GRID Alternatives And Grand Valley Power To Develop Community Solar Garden For Low-Income Customers


The Colorado chapter of California-based nonprofit solar installer GRID Alternatives and Grand Valley Power (GVP), an electric cooperative utility based in Grand Junction, Colo., have partnered to develop a 25 kW community solar garden dedicated exclusively to low-income ratepayers.

The array will provide electricity for six to 10 families living in the Grand Junction area, offsetting up to 90% of their electricity costs. GVP is providing land, interconnection and philanthropic support for the project, which is being designed and built by GRID Alternatives. The utility will own the solar equipment and provide retail bill credit for participating low-income households.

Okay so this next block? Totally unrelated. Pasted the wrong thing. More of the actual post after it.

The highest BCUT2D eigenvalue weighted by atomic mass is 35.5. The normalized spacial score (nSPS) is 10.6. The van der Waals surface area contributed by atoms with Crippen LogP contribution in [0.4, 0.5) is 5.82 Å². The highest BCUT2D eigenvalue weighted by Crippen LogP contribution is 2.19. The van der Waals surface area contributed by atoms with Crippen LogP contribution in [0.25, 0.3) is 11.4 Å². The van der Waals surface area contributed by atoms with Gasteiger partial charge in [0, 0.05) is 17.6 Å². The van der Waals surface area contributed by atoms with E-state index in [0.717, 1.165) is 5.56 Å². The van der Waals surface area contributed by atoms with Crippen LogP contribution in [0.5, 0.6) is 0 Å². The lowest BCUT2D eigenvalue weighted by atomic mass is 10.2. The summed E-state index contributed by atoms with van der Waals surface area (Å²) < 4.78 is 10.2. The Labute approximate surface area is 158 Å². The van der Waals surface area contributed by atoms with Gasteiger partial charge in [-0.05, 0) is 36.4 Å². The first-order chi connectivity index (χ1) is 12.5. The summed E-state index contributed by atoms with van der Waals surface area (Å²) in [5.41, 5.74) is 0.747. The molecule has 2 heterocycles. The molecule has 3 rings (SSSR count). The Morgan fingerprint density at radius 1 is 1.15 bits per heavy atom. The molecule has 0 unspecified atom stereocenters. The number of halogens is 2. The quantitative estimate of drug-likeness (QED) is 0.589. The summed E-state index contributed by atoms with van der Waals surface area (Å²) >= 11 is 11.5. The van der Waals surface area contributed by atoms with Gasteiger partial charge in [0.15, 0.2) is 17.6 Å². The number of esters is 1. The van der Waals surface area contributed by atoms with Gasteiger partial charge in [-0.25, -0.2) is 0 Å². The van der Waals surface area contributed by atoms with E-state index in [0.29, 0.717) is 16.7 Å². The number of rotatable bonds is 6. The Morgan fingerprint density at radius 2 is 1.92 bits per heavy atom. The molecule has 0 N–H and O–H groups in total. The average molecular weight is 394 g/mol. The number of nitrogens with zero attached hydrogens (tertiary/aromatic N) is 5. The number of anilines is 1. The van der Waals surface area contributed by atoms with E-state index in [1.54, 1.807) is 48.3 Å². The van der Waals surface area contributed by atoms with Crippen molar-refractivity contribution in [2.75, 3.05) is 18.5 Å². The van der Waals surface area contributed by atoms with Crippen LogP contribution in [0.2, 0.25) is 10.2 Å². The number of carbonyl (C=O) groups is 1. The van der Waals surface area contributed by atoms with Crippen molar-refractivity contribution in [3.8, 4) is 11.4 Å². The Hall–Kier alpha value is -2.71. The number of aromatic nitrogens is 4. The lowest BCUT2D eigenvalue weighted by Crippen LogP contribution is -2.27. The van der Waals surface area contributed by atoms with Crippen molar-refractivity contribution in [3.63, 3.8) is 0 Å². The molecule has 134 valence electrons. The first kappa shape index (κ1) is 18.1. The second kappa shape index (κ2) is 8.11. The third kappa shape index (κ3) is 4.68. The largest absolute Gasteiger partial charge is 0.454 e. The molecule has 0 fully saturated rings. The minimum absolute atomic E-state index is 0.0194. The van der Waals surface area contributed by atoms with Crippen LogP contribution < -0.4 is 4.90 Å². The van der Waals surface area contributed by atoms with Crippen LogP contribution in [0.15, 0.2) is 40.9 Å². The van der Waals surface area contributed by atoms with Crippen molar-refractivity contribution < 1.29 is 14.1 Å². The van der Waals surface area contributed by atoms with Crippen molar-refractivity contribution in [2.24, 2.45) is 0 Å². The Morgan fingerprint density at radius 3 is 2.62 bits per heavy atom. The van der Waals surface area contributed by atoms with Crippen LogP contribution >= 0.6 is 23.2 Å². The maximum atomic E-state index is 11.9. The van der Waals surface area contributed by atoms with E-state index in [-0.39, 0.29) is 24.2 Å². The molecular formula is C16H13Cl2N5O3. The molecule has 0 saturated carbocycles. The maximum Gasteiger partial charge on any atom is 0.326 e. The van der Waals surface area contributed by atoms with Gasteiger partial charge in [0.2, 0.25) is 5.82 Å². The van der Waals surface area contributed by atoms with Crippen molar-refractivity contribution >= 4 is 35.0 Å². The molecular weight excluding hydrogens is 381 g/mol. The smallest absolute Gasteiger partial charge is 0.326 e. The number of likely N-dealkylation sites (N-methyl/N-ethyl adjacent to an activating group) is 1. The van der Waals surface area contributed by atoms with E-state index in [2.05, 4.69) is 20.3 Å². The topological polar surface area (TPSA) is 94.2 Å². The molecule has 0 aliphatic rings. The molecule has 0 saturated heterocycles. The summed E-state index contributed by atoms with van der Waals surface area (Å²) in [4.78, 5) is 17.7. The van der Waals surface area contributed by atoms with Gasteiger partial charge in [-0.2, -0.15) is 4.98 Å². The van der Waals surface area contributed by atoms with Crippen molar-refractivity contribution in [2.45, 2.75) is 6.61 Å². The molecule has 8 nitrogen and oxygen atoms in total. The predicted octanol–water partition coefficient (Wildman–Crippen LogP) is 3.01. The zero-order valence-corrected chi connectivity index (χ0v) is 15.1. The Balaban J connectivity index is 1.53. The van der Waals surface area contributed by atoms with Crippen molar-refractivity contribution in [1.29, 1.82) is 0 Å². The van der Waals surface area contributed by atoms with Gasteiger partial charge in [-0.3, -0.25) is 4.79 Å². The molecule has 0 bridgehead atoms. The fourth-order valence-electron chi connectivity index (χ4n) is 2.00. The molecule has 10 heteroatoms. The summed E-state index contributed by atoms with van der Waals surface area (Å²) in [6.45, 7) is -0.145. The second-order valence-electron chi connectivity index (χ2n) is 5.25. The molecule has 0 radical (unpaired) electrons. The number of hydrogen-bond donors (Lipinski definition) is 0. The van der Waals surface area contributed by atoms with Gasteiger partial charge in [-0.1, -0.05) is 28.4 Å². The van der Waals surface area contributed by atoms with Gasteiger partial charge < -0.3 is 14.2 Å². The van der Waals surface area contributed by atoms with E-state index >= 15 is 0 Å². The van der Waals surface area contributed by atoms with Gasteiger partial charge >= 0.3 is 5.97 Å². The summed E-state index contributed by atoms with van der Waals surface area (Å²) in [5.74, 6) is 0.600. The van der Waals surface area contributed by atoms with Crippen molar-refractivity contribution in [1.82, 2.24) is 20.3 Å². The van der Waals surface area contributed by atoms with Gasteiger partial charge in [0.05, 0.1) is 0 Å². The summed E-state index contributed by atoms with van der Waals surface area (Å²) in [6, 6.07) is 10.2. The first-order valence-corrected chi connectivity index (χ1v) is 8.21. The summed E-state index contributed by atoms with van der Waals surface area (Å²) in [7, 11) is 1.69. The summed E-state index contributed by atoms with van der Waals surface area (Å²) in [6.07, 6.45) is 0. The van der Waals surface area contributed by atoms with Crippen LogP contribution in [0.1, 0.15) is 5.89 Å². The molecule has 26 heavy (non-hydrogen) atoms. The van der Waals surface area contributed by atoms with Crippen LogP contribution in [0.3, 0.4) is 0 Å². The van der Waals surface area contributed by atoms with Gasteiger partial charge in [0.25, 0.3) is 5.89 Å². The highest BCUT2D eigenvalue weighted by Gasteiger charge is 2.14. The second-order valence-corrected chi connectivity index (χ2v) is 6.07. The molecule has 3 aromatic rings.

The project is also receiving support from Housing Resources of Western Colorado, Atlasta Solar and Alpine Bank. SunEdison, Enphase Energy and IronRidge are donating equipment for the project. The pilot installation is scheduled for completion by the end of May.

‘We have seen a tremendous groundswell of hard-working families wanting solar and the benefits it brings,’ says Chuck Watkins, executive director of GRID Alternatives Colorado. ‘Community solar can provide solar to all Coloradoans regardless if they're renters or homeowners. We'd like to see this replicated all over Colorado.’

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